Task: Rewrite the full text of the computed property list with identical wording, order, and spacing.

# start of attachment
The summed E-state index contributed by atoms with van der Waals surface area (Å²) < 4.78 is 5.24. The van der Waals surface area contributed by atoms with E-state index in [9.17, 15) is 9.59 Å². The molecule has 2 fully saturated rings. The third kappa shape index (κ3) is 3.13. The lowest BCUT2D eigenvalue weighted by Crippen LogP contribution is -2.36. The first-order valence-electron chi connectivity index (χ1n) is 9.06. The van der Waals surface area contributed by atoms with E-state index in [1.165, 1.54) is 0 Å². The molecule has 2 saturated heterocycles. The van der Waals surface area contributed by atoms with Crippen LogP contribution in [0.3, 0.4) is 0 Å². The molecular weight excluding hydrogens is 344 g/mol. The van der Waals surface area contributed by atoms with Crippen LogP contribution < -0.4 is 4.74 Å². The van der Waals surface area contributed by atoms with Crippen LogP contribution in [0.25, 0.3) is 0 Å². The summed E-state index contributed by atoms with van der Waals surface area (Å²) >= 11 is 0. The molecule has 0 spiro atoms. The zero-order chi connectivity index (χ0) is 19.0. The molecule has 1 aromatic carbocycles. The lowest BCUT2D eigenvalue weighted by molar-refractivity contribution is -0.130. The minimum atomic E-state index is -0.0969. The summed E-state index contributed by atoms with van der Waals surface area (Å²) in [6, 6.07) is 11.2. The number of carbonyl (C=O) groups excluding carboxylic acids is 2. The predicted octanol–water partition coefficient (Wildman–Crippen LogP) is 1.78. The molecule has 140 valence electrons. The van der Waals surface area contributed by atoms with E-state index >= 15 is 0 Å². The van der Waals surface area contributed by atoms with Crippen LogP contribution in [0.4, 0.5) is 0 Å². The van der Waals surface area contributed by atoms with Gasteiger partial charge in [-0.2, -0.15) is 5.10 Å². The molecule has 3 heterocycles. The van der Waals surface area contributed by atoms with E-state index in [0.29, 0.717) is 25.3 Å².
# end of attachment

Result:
The summed E-state index contributed by atoms with van der Waals surface area (Å²) < 4.78 is 5.24. The van der Waals surface area contributed by atoms with E-state index in [9.17, 15) is 9.59 Å². The molecule has 2 fully saturated rings. The third kappa shape index (κ3) is 3.13. The lowest BCUT2D eigenvalue weighted by Crippen LogP contribution is -2.36. The first-order valence-electron chi connectivity index (χ1n) is 9.06. The van der Waals surface area contributed by atoms with E-state index in [1.165, 1.54) is 0 Å². The molecule has 2 saturated heterocycles. The van der Waals surface area contributed by atoms with Crippen LogP contribution in [0.3, 0.4) is 0 Å². The molecular weight excluding hydrogens is 344 g/mol. The van der Waals surface area contributed by atoms with Crippen LogP contribution < -0.4 is 4.74 Å². The van der Waals surface area contributed by atoms with Crippen LogP contribution in [0.25, 0.3) is 0 Å². The summed E-state index contributed by atoms with van der Waals surface area (Å²) >= 11 is 0. The molecule has 0 spiro atoms. The zero-order chi connectivity index (χ0) is 19.0. The molecule has 1 aromatic carbocycles. The lowest BCUT2D eigenvalue weighted by molar-refractivity contribution is -0.130. The minimum atomic E-state index is -0.0969. The summed E-state index contributed by atoms with van der Waals surface area (Å²) in [6, 6.07) is 11.2. The number of carbonyl (C=O) groups excluding carboxylic acids is 2. The predicted octanol–water partition coefficient (Wildman–Crippen LogP) is 1.78. The molecule has 140 valence electrons. The van der Waals surface area contributed by atoms with E-state index >= 15 is 0 Å². The van der Waals surface area contributed by atoms with Crippen LogP contribution in [0.4, 0.5) is 0 Å². The van der Waals surface area contributed by atoms with Gasteiger partial charge in [-0.2, -0.15) is 5.10 Å². The molecule has 3 heterocycles. The van der Waals surface area contributed by atoms with E-state index in [0.29, 0.717) is 25.3 Å².